Share on Facebook

7 Ways To Finally Lose Weight In 2017

Losing weight seems to be on everyone’s list of New Year’s resolutions. But what’s the best way to shed pounds once the holidays are done? Read on for tips to help you lose weight successfully in the new year

1 / 7
lose-weight-this-year

1. Eat Regularly

“Skipping meals can have a negative impact on your metabolism,” says Toronto nutritionist Aviva Allen-your body might start storing extra fat in anticipation of more missed meals. Instead of eating less, consume small, nutrient-dense snacks and meals more often, every three hours is ideal, and try not to eat after seven o’clock at night, when your metabolism is at its slowest.

2 / 7
lose-weight-this-year-02

2. Reduce Your Portions

It’s a simple fact: Eat less and you’ll lose weight. There’s good evidence that over the past 50 years, restaurant portions have “super-sized,” and our waistlines have grown along with them. We’ve become accustomed to eating larger servings to the detriment of our health.

To combat this habit, use a smaller plate for your meals. Less space on the plate means automatic portion control. And when ordering or buying food, choose the smallest size of any high-calorie items.

3 / 7

3. Ditch The Crash Diet

Dieting makes food an enemy, not a source of sustenance and well-being. So-called yo-yo dieting-losing weight, putting it back on, losing it again and so on-is bad for your health. If you suddenly reduce your food intake, your body, because it is designed for survival, will slow down your metabolic rate in order to store energy more efficiently. This is why people on a diet crave snacks like chocolate, which gives a quick boost to their energy levels, and why weight loss slows down dramatically after the first couple of weeks.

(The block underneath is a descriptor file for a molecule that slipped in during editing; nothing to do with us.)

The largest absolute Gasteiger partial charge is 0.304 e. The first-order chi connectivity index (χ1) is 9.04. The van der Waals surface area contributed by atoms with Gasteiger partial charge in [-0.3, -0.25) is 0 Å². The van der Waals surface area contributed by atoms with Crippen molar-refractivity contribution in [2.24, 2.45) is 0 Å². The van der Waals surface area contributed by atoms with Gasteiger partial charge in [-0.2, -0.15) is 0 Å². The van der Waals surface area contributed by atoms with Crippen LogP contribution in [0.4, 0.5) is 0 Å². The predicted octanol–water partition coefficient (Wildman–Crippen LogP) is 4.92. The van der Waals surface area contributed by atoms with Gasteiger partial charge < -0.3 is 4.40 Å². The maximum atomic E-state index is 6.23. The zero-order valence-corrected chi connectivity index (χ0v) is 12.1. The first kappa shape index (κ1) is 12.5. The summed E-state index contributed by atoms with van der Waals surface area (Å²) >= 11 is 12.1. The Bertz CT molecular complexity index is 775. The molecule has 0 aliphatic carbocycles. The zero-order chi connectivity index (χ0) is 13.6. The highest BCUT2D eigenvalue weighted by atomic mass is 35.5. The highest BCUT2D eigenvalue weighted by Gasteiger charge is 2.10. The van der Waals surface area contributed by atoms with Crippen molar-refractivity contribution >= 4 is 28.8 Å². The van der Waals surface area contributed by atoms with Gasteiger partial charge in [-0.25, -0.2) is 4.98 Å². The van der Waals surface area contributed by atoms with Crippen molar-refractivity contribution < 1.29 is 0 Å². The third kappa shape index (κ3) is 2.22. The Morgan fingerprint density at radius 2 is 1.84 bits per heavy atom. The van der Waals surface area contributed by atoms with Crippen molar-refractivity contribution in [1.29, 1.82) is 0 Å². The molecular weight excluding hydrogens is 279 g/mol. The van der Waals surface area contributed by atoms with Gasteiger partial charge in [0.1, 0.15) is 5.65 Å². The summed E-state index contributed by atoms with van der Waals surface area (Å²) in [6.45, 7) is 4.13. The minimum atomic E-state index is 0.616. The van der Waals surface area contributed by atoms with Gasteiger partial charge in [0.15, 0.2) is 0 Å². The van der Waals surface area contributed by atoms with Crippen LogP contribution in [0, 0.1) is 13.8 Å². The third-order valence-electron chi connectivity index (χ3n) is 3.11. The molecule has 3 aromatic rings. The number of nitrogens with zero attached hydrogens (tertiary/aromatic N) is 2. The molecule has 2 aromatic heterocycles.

4 / 7

4. Don’t Rush Your Meals

Eat slowly. It can take half an hour for the brain to realize the stomach is full so don’t rush your meals. It’s a principal reason we overeat. Always put your fork down between mouthfuls.

5 / 7
lose-weight-this-year-05

5. Give Your Kitchen A Makeover

Take a look in your fridge-what do you see? Two jars of mayonnaise, some leftover cheddar and a lot of sugar-laden condiments in jars? Now open the cupboards: what’s the cookie and cracker situation? Do an honest evaluation of what you tend to keep on hand. If you always have chips on hand, you will eat them. If you keep Goldfish crackers around “for the kids,” you can be sure that they won’t be the only ones snacking on them. Throw out anything that’s going to be a temptation and sidetrack you from your weight-loss goals. Be ruthless. Give the unopened food items and cans to your local food community centre.

6 / 7

6. Watch Your Calories, Even If You Exercise

There are not enough hours in the day that will allow you to exercise off a Happy Meal,” says Dr. Arya Sharma, chair for Cardiovascular Obesity Research and Management at the University of Alberta.

Working out has countless benefits to your health and will help keep your weight down by building muscle and encouraging better body image, but when it comes to shedding pounds and keeping them off, reducing your caloric intake is the way to go, Sharma adds.

If counting calories make you cringe, Jessica Begg, a registered dietitian based in Vancouver, has this advice: “As corny as it is, you really can’t go wrong with Canada’s Food Guide. I would rather people look at recommended portion sizes than calories.”

To keep weight down, she suggests that 80 percent of your daily calories come from foods recommended by the Food Guide. That leaves the other 20 for treats such as cookies, chips, and cocktails. “[It’s] the equivalent of a small dessert every day,” she says.

7 / 7

7. Understand Why You Overeat

Looking back, can you see what lead you to overeat in the past? It’s important to understand if you turn to food when you’re stressed or want comfort.

Sometimes the triggers for overeating can be linked to hormones. For example, the hormonal changes of PMS can make women crave sweet or salty foods. Another factor could be your mood. “A typical example is depression,” says Dr. David Lau, president of Obesity Canada. “When people are depressed, they may become physically inactive. And when they’re down, they turn to something that will make them feel better, often foods that can be addictive.”